A controversial tax of 30 per cent on build-to-rent developers has been halved to fall into line with tax on developers of purpose-built student accommodation.
A recent study by EY, commissioned by the Property Council, showed levelling the withholding tax rate, in line with investment in other property asset classes, could create an extra 150,000 Australian homes over the next decade.
Property Council Chief Executive, Mike Zorbas, said the move will breathe life into this vital asset class, unlocking desperately needed supply through a new form of housing.
“Today’s announcement is a strong step toward addressing and reversing Australia’s growing housing shortage,” Mr Zorbas said.
“More supply means downward pressure on the cost of renting and buying homes and will offer more housing choices and affordable options at a time when we desperately need them.
“Build-to-rent housing, like purpose-built student accommodation and retirement living, is a positive part of the national housing equation and provides tenants with long-term security of tenure, superior amenities and professionally managed properties,” he said.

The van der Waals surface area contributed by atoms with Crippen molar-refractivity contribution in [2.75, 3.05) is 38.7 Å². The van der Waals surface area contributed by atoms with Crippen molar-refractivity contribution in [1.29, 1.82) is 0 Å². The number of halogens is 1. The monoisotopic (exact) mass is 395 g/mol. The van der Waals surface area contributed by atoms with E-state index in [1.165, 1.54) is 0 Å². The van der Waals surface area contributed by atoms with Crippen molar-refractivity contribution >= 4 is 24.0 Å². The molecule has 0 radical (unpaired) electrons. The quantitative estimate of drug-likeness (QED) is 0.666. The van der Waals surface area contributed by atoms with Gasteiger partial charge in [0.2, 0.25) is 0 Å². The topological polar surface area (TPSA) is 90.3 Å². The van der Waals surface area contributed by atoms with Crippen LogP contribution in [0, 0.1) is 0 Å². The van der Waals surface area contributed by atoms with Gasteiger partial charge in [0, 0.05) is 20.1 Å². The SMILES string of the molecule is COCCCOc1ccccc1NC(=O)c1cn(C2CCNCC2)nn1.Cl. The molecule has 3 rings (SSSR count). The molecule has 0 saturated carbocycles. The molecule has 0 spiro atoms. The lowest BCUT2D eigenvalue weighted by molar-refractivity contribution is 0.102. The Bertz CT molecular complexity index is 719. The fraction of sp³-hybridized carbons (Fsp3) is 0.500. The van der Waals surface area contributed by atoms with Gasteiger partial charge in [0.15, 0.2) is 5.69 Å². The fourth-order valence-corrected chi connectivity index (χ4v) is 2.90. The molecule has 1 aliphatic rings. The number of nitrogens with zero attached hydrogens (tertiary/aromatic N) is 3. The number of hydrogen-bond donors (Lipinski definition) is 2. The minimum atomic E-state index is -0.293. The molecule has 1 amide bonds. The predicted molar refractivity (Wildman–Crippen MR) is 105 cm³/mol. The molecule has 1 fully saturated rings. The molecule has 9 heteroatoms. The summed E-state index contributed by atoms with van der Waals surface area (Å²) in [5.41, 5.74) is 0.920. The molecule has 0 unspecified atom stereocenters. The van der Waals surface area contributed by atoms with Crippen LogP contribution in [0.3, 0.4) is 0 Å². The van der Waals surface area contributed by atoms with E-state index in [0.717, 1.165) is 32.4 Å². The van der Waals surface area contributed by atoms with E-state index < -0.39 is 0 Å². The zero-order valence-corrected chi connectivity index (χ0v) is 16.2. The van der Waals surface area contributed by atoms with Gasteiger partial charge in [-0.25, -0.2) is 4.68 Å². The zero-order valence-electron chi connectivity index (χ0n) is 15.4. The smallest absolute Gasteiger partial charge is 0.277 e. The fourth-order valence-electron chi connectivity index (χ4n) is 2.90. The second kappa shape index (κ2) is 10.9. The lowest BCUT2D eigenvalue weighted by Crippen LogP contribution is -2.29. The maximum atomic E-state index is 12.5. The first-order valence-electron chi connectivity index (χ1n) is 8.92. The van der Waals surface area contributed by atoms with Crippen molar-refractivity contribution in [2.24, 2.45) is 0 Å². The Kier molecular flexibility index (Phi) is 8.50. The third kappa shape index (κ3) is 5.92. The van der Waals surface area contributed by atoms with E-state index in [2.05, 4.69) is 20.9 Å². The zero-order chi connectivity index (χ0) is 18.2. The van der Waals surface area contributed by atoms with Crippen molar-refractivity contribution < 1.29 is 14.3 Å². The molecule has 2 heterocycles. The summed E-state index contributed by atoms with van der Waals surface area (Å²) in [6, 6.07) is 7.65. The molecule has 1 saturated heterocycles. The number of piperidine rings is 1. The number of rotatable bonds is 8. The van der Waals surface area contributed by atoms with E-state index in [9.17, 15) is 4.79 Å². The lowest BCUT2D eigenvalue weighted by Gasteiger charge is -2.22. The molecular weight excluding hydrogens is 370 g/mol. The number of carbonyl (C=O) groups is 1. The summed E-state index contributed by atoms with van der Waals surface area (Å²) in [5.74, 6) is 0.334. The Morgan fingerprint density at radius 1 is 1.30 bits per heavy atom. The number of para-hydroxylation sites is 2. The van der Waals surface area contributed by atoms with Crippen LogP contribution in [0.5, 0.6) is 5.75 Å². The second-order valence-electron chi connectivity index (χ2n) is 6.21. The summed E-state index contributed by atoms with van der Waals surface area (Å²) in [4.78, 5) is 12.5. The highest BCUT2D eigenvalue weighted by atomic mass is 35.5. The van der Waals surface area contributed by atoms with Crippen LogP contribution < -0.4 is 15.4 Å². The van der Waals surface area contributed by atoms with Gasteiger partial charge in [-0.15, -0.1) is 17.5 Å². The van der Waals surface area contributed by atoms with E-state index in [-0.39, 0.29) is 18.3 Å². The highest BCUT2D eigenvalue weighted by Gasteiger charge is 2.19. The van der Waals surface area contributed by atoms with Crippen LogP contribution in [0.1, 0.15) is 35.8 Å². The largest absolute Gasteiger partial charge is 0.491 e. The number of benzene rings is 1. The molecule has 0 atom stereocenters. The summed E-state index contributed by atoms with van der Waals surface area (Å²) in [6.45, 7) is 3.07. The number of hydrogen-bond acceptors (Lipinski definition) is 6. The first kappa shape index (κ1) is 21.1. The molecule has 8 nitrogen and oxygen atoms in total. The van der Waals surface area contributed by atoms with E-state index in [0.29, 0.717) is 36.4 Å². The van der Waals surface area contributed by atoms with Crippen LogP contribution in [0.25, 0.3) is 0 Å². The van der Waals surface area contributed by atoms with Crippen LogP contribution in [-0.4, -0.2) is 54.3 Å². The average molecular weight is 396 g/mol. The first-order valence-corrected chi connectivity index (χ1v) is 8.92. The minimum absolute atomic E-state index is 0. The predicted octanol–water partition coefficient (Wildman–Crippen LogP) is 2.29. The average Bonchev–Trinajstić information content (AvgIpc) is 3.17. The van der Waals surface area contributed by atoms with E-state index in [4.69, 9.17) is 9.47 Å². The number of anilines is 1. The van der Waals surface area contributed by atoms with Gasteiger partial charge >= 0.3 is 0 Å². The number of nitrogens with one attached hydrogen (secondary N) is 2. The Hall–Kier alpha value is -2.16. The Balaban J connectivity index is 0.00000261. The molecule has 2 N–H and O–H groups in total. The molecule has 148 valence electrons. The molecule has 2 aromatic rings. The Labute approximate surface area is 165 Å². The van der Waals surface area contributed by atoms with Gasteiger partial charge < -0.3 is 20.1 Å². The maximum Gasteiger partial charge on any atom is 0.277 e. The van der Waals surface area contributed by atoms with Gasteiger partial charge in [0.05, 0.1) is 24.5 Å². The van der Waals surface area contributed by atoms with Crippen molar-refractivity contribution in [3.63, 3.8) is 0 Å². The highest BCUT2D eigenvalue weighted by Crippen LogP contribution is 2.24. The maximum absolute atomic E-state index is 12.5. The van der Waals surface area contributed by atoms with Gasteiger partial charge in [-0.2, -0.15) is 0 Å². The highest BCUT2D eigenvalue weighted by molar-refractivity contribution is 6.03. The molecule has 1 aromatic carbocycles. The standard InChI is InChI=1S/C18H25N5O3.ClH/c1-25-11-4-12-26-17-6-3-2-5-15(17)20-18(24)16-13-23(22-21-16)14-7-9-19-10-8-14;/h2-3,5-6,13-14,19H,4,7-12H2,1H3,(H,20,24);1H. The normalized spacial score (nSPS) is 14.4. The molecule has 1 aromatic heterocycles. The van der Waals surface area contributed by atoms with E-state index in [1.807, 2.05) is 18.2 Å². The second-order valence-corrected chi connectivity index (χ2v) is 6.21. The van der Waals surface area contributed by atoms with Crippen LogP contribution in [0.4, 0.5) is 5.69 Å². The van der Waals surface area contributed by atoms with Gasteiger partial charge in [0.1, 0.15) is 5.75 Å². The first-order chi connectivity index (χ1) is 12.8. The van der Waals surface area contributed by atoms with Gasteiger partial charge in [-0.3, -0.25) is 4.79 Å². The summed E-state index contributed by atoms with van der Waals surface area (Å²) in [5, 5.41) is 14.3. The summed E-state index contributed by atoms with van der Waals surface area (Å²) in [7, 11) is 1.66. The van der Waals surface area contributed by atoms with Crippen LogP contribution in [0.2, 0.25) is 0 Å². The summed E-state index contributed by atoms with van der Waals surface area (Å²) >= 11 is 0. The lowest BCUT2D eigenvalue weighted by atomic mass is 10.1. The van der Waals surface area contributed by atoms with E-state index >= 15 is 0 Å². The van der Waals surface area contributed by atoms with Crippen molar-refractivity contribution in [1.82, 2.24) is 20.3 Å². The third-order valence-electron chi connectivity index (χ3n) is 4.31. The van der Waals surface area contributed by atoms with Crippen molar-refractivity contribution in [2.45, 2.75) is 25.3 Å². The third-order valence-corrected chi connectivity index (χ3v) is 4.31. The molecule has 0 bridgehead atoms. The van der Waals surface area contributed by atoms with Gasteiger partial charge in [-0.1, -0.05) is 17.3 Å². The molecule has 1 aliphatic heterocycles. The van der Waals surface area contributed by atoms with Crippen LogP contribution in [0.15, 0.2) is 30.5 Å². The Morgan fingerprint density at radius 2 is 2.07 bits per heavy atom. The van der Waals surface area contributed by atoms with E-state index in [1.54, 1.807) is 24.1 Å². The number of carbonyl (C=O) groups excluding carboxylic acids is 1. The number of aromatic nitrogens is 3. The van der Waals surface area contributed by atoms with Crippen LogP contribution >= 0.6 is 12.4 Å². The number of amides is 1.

Build-to-rent housing is large-scale, purpose-built rental housing that is held in single ownership and professionally managed.
It is understood the new tax rate will apply to all new build-to-rent housing projects commenced after the date of this year’s federal budget, ensuring any project that finalises construction between 9 May 2023 and 1 July 2024 will be eligible to claim the rate from 1 July 2024 and onwards.
“The earlier these changes come into force the earlier additional investment can commence and we look forward to future consultation with the government to bring forward these arrangements with states and territories as efficiently as possible,” Mr Zorbas said.
“The next public policy improvement will be to introduce an incentivised tax rate of 10 per cent for Affordable ‘Key Worker’ Housing (rent at 20 per cent below market) to domestic and international investors that incorporate supply of affordable dwellings within their build-to-rent communities,” he said.